(image: David Shrigley – ‘This is to tell you about the Barn Dance.’)
Writing a brief sounds like a really simple concept, but it’s trickier than it appears. David Shirgley’s piece, ‘This is to tell you about the Barndance’ is an example of how a an illustration brief could be taken a little too literally, leaving little or no creative interpretation to the illustrator… except in this case, it is exactly what a commissioner might be expecting from Shrigley, as he is well known for this particular style of no frills art, so in that sense, it might be an excellent example of a win-win for commissioner and client.
For this exercise I chose one of Mouni Feddag‘s excellent editorial illustration, seen below, because I admire the colour palette used and the way the composition is used to create a narrative of irony.
- I found these useful guide to creating a brief for (commissioning) illustrators http://saahub.com/2015/06/how-to-write-perfect-illustration-briefs-for-commissioning-illustration-work/
- http://create.adobe.com/2016/4/20/what_art_directors_want_a_guide_for_editorial_illustrators.html(from the illustrators (from the illustrators (from the illustrators perspective)
- And my absolute favourite: ‘How to get a frog sunbathing on a skateboard and not a beaver smoking a crack pipe.’ http://jellylondon.com/news/view/guest-post-how-to-brief-an-illustrator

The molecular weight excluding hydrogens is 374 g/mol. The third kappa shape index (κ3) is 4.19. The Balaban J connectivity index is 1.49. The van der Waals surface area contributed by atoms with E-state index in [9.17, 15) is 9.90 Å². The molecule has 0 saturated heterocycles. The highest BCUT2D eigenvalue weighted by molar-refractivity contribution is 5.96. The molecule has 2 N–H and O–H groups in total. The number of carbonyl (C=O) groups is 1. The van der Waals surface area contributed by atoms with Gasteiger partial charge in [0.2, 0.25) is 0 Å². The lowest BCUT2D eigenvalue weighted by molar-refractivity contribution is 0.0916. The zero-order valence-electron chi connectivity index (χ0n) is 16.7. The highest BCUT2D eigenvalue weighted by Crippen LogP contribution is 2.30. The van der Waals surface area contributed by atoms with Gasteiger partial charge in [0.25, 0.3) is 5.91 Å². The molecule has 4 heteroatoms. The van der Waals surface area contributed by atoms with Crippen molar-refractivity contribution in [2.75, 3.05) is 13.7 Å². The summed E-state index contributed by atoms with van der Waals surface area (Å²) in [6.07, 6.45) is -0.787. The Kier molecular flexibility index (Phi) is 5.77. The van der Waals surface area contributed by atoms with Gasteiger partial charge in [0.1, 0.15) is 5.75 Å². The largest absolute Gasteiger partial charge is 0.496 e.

Working backwards from the final image, I have created a short written brief that could have worked for this image.
This image should contain a woman in athletic gear, watching a group of people doing a high intensity workout on TV, from the comfort of her own sofa. It should be clear that she has abandoned her own work out (equipment should be in sight, but clearly not in use) and is now snacking.
The image will accompany an article on how and why more and more marketing companies are targeting women with new lines of “fashionable” athletic wear, often celebrity endorsed, and why it isn’t making those women any fitter.
The role of this image will be to add an emotional context to the article, a feeling of romanticism and irony. It should convey a feeling of isolation coupled with a familiar kind of comfort. The audience should feel like a voyeur looking into someones real life “moment of weakness.”
The composition should imply there is a disconnect between how she aspires to be and how she currently is. This could be implied through physical distance or a change in colour/tone. The colour palette should be feminine, but not overly girly (no pastel pinks please.) Overall the colour palette should be strong and clear, one that feels warm (familiar) and not sad.
Illustration to accompany an online Women’s lifestyle magazine editorial piece.
Women aged 18-45 interesting in keeping fit/ fashion/ social theory/ genderized marketing strategies.
Stylistically, I particularly admire your excellent use of colour, it feels very fresh, vibrant and modern – this is something we would like to convey. Also the way that your work has a slightly frenetic quality to the hand-drawn line work and layers of mark-making (i.e pencil over ink washes). It feels very human, and hints at the beauty of imperfection, which is something that we would like to encourage.